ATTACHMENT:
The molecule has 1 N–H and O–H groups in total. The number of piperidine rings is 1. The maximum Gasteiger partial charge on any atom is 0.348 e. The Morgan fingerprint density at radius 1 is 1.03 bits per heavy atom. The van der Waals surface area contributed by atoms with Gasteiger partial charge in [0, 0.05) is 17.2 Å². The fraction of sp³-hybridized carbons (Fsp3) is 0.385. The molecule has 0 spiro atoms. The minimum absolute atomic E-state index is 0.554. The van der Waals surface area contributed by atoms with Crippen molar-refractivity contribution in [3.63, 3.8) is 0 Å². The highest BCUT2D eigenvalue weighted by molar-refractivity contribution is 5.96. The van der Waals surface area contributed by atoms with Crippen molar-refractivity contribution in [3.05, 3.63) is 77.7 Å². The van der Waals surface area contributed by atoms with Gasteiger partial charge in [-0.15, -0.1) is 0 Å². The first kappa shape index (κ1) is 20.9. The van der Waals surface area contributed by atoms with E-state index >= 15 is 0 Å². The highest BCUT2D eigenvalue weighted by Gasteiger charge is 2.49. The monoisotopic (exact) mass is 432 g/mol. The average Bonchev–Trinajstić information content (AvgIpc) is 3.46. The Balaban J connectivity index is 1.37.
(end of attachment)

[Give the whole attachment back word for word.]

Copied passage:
The molecule has 1 N–H and O–H groups in total. The number of piperidine rings is 1. The maximum Gasteiger partial charge on any atom is 0.348 e. The Morgan fingerprint density at radius 1 is 1.03 bits per heavy atom. The van der Waals surface area contributed by atoms with Gasteiger partial charge in [0, 0.05) is 17.2 Å². The fraction of sp³-hybridized carbons (Fsp3) is 0.385. The molecule has 0 spiro atoms. The minimum absolute atomic E-state index is 0.554. The van der Waals surface area contributed by atoms with Crippen molar-refractivity contribution in [3.63, 3.8) is 0 Å². The highest BCUT2D eigenvalue weighted by molar-refractivity contribution is 5.96. The van der Waals surface area contributed by atoms with Crippen molar-refractivity contribution in [3.05, 3.63) is 77.7 Å². The van der Waals surface area contributed by atoms with Gasteiger partial charge in [-0.15, -0.1) is 0 Å². The first kappa shape index (κ1) is 20.9. The van der Waals surface area contributed by atoms with E-state index >= 15 is 0 Å². The highest BCUT2D eigenvalue weighted by Gasteiger charge is 2.49. The monoisotopic (exact) mass is 432 g/mol. The average Bonchev–Trinajstić information content (AvgIpc) is 3.46. The Balaban J connectivity index is 1.37.